Spinal cord injury (SCI) is a common neurologic disorder that results in loss of sensory function and mobility. It is well documented that tissue engineering is a potential therapeutic strategy for treatment of SCI. In this connection, various biomaterials have been explored to meet the needs of SCI tissue engineering and these include natural materials, synthetic biodegradable polymers and synthetic non-degradable polymers. Nanofiber scaffolds are newly emerging biomaterials that have been widely utilized in tissue engineering recently. In comparison to the traditional biomaterials, nanofibers have advantages in topography and porosity, thus mimicking the naturally occurring extracellular matrix. Besides, they exhibit excellent biocompatibility with low immunogenicity, and furthermore they are endowed with properties that help to bridge the lesion cavity or gap, and serve as an effective delivery system for graft cells or therapeutic drugs. This review summarizes some of the unique properties of nanofiber scaffolds which are critical to their potential application in treatment of injured spinal cord. © 2014 Bentham Science Publishers.


Huang M.-J.,Southern Medical University | Huang M.-J.,Academy of Orthopedics | Wang L.,Southern Medical University | Wang L.,Academy of Orthopedics | And 22 more authors.
Annals of the Rheumatic Diseases | Year: 2014

Background: An exogenous supplement of n-3 polyunsaturated fatty acids (PUFAs) has been reported to prevent osteoarthritis (OA) through undefined mechanisms. Objective: This study investigated the effect of alterations in the composition of endogenous PUFAs on OA, and associations of PUFAs with mammalian target of rapamycin complex 1 (mTORC1) signalling, a critical autophagy pathway in fat-1 transgenic (TG) mice. Methods: fat-1 TG and wild-type mice were used to create an OA model by resecting the medial meniscus. The composition of the endogenous PUFAs in mouse tissues was analysed by gas chromatography, and the incidence of OA was evaluated by micro-computed tomography (micro-CT), scanning electron microscopy and histological methods. Additionally, primary chondrocytes were isolated and cultured. The effect of exogenous and endogenous PUFAs on mTORC1 activity and autophagy in chondrocytes was assessed. Results: The composition of endogenous PUFAs of TG mice was optimised both by increased n-3 PUFAs and decreased n-6 PUFAs, which significantly alleviated the articular cartilage destruction and osteophytosis in the OA model (p<0.01), decreased protein expression of matrix metalloproteinase-13 (MMP-13) and ADAMTS-5 (a disintegrin and metalloproteinase with thrombospondin motifs) in the articular cartilage (p<0.01) and reduced chondrocyte number and loss of cartilage extracellular matrix. Both exogenous and endogenous n-3 PUFAs downregulated mTORC1 activity and promoted autophagy in articular chondrocytes. Conversely, mTORC1 pathway activation suppressed autophagy in articular chondrocytes. Conclusions: Enhancement of the synthesis of endogenous n-3 PUFAs from n-6 PUFAs can delay the incidence of OA, probably through inhibition of mTORC1, promotion of autophagy and cell survival in cartilage chondrocytes. Future investigation into the role of the endogenous n-6/n-3 PUFAs composition in OA prevention and treatment is warranted.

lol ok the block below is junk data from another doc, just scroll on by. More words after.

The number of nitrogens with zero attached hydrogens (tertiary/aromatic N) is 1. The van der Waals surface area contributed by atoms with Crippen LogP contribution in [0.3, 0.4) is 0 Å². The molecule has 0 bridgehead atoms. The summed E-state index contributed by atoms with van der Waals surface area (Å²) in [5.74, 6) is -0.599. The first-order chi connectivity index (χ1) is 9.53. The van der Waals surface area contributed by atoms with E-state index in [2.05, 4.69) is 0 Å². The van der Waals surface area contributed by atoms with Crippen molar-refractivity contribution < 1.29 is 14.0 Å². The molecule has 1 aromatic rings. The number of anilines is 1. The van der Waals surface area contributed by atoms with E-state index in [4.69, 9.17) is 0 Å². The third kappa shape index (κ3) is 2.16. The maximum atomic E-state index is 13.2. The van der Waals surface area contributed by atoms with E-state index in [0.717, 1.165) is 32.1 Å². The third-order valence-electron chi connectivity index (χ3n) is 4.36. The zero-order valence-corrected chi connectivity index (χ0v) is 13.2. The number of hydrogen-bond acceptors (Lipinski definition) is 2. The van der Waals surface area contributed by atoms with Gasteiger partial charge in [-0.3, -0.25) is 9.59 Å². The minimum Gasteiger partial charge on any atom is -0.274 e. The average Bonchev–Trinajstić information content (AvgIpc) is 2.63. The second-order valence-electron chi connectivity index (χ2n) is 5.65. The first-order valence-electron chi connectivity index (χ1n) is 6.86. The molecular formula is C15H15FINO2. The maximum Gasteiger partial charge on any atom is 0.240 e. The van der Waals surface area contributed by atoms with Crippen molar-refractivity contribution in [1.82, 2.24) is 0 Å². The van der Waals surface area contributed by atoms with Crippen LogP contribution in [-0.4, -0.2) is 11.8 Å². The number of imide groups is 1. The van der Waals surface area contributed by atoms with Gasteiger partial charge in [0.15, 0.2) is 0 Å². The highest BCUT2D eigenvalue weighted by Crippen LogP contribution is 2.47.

Guo Y.,Academy of Orthopedics | Guo Y.,Southern Medical University | Tran R.T.,Pennsylvania State University | Xie D.,Academy of Orthopedics | And 13 more authors.
Journal of Biomedical Materials Research - Part A | Year: 2015